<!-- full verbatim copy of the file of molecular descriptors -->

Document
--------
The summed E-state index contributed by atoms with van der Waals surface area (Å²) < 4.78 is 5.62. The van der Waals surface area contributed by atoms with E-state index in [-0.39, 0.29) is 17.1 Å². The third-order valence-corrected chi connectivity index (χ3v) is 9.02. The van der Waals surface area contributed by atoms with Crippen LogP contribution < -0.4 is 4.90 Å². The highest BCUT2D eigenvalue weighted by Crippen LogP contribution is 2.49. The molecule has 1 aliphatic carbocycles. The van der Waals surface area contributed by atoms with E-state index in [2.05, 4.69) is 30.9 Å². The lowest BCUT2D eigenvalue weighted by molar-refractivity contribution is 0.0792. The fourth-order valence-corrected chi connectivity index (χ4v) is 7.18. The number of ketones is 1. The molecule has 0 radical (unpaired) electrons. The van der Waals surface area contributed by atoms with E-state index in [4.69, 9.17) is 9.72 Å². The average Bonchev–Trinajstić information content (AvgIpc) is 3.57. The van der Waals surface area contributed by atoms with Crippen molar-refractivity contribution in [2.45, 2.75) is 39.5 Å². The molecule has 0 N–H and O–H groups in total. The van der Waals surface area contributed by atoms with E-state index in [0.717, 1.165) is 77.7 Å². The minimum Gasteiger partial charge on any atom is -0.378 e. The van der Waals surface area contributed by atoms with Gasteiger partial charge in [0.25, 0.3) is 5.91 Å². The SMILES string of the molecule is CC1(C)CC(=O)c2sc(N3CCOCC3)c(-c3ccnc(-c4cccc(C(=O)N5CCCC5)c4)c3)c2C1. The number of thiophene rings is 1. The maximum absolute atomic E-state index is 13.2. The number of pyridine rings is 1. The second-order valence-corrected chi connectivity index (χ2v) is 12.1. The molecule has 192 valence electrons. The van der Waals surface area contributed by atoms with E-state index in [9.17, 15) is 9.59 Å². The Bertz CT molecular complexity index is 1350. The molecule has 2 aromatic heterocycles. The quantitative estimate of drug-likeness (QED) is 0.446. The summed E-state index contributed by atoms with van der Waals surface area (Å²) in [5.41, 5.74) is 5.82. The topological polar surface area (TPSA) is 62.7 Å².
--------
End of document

The summed E-state index contributed by atoms with van der Waals surface area (Å²) < 4.78 is 5.62. The van der Waals surface area contributed by atoms with E-state index in [-0.39, 0.29) is 17.1 Å². The third-order valence-corrected chi connectivity index (χ3v) is 9.02. The van der Waals surface area contributed by atoms with Crippen LogP contribution < -0.4 is 4.90 Å². The highest BCUT2D eigenvalue weighted by Crippen LogP contribution is 2.49. The molecule has 1 aliphatic carbocycles. The van der Waals surface area contributed by atoms with E-state index in [2.05, 4.69) is 30.9 Å². The lowest BCUT2D eigenvalue weighted by molar-refractivity contribution is 0.0792. The fourth-order valence-corrected chi connectivity index (χ4v) is 7.18. The number of ketones is 1. The molecule has 0 radical (unpaired) electrons. The van der Waals surface area contributed by atoms with E-state index in [4.69, 9.17) is 9.72 Å². The average Bonchev–Trinajstić information content (AvgIpc) is 3.57. The van der Waals surface area contributed by atoms with Crippen molar-refractivity contribution in [2.45, 2.75) is 39.5 Å². The molecule has 0 N–H and O–H groups in total. The van der Waals surface area contributed by atoms with E-state index in [0.717, 1.165) is 77.7 Å². The minimum Gasteiger partial charge on any atom is -0.378 e. The van der Waals surface area contributed by atoms with Gasteiger partial charge in [0.25, 0.3) is 5.91 Å². The SMILES string of the molecule is CC1(C)CC(=O)c2sc(N3CCOCC3)c(-c3ccnc(-c4cccc(C(=O)N5CCCC5)c4)c3)c2C1. The number of thiophene rings is 1. The maximum absolute atomic E-state index is 13.2. The number of pyridine rings is 1. The second-order valence-corrected chi connectivity index (χ2v) is 12.1. The molecule has 192 valence electrons. The van der Waals surface area contributed by atoms with E-state index in [9.17, 15) is 9.59 Å². The Bertz CT molecular complexity index is 1350. The molecule has 2 aromatic heterocycles. The quantitative estimate of drug-likeness (QED) is 0.446. The summed E-state index contributed by atoms with van der Waals surface area (Å²) in [5.41, 5.74) is 5.82. The topological polar surface area (TPSA) is 62.7 Å².